During the 1982 season “Today” was followed by the “Richard Simmons Show.” The late afternoon local block included “Scooby Doo,” “Tom and Jerry,” “The Brady Bunch,” “Laverne and Shirley and Company”(the syndicated title), “Happy Days Again”(syndicated title) followed by the “flip flop” of local news and NBC news. On WICS the NBC News aired at 5:30pm, followed by the local news. Meanwhile on WICD the local news would air at 5:30pm followed by the NBC News. Prime time access would be filled by the “Jeffersons.”






Popular NBC Shows Airing on WICS from 1978-1986
"Little House on the Prairie" "The Misadventures of Sheriff Lobo" "Project U.F.O."
"Today" "Eischied"
"CHiPs"
"Quincy M.E."
"Rockford Files"
"The Jetsons" "Latenight with Dave Letterman"
"Flash Gordon" "Real People" "The Facts of Life" "Diff'rent Strokes"
"Empty Nest"
"Days of Our Lives" "B.J. and the Bear"
"David Cassidy-Man Undercover"
"Concentration"
"Barbara Mandrell"
"Father Murphy"
"Electra Woman and Dyna Girl"
"Hello Larry"
"Flamingo Road"
"Love Sidney"
"The Tonight Show starring Johnny Carson"
"Hill Street Blues" "Taxi"
"NBC Monday Night at the Movies"
"Boone"
"Little House-A New Beginning"
"Riptide"
"The A-Team"
"Bloopers and Practical Jokes"
"Family Ties"
"Mama's Family"
"Knight Rider"
"The Cosby Show"
"Miami Vice"
"Cheers"
"Highway to Heaven"
"Remington Steele"
"Night Court"
"Meet the Press"
"227"




 


 


 



The "Big Event" was NBC's way of branding a weekly movie.  It certainly was more exciting than "Saturday Night at the Movies!"  This "Big Event" was the opening for the "King Kong" as seen on NBC and WICS in 1979.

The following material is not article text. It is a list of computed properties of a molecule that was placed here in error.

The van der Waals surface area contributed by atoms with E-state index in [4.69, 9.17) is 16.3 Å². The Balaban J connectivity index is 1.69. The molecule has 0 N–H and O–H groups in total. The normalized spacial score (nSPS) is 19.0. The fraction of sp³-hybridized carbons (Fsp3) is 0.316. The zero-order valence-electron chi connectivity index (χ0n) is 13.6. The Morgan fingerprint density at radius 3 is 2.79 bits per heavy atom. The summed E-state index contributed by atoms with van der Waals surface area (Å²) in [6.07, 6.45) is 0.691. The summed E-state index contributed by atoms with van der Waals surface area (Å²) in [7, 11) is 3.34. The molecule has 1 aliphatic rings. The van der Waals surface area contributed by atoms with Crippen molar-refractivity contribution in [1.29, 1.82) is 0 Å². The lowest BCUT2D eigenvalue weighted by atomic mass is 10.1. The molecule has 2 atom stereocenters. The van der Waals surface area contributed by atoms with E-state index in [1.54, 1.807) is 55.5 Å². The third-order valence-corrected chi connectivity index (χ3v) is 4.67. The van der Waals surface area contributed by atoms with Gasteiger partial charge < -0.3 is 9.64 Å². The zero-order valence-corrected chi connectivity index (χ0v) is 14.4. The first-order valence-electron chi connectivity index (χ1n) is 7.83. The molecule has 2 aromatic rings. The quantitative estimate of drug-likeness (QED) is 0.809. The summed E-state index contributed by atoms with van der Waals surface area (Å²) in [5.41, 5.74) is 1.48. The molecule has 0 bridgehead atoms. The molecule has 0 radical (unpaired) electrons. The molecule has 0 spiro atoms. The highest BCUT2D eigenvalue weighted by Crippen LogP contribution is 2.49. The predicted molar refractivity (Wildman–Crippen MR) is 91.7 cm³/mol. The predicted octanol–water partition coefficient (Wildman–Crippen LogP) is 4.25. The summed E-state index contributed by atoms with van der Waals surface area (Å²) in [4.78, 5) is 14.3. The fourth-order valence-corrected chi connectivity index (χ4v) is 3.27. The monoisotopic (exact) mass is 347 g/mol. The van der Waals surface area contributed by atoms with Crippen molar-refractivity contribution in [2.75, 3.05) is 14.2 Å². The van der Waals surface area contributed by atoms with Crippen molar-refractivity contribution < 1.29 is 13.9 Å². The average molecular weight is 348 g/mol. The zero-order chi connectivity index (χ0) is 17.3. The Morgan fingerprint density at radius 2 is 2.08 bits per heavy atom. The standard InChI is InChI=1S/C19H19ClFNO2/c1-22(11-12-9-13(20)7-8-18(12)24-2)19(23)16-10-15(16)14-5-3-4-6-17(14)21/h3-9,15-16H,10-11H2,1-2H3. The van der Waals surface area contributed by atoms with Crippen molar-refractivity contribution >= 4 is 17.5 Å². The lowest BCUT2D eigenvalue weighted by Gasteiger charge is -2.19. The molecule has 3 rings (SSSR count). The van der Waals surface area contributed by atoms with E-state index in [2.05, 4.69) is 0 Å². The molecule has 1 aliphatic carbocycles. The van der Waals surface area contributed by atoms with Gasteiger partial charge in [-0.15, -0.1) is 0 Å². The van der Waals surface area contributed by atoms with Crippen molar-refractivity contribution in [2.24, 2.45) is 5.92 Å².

Another "Big Event" took place on Sunday as well.  This is the intro for the network showing of "American Graffiti" as seen on NBC and WICS.


Not quite as exciting as "The Big Event" was the showing of a not so exiting movie.  In this case it was "Monday Night at the Movies from 1979.
 





 



"Come See Us" was the slogan used by NBC during the very late 1970s.  Here is a sample short promos from 1978 as broadcast on NBC and WICS.


At the beginning of the Fall Season it was traditional for the networks to produce a 30-minute which was seen by ad agencies, the affliliates and eventually local viewers.  This is the Fall Preview for NBC for the Fall of 1978.

(All You Tube Videos are subject to being withdrawn from public showing and may change)

I don't regularly show commercials but this You Tube contributor has organized a series of commercials from a showing of an NBC network made for TV Movie.  It was recorded on WBAL-TV in Baltimore, Maryland, but the main network segments would have been broadcast on WICS (without the Baltimore local news break-local commercials).



Schedule of Programming on WICD-TV, Channel 15 (and WICS, Channel 20)  from the week of Nov 3-9, 1979
Saturday, November 3, 1979

7:00 am Daffy Duck-cartoons
7:30 am Casper and Angels-cartoons
8:00 am Fred and Barney-cartoons
8:30 am Jetsons-cartoon
9:00 am Super Globetrotters-cartoons
10:00 am Flash Gordon-cartoons
10:30 am Godzilla-cartoons
11:00 am Jonny Quest-cartoon
11:30 am Jetsons-cartoon
12:00 pm City Life-unknown
12:30 pm Assignment 15-WICD  7
                Pulse-WICS 7
1:00 pm Movie-"Sahara" (1943)
3:00 pm Sportsworld-Sports
4:30 pm Odd Couple- 5
5:00 pm
NBC News
5:30 pm News, Weather, Sports-local news
6:00 pm (no listing-but probably "Hee Haw"- 4)
7:00 pm CHiPs
8:00 pm Movie "MacArthur" (1977) Part 1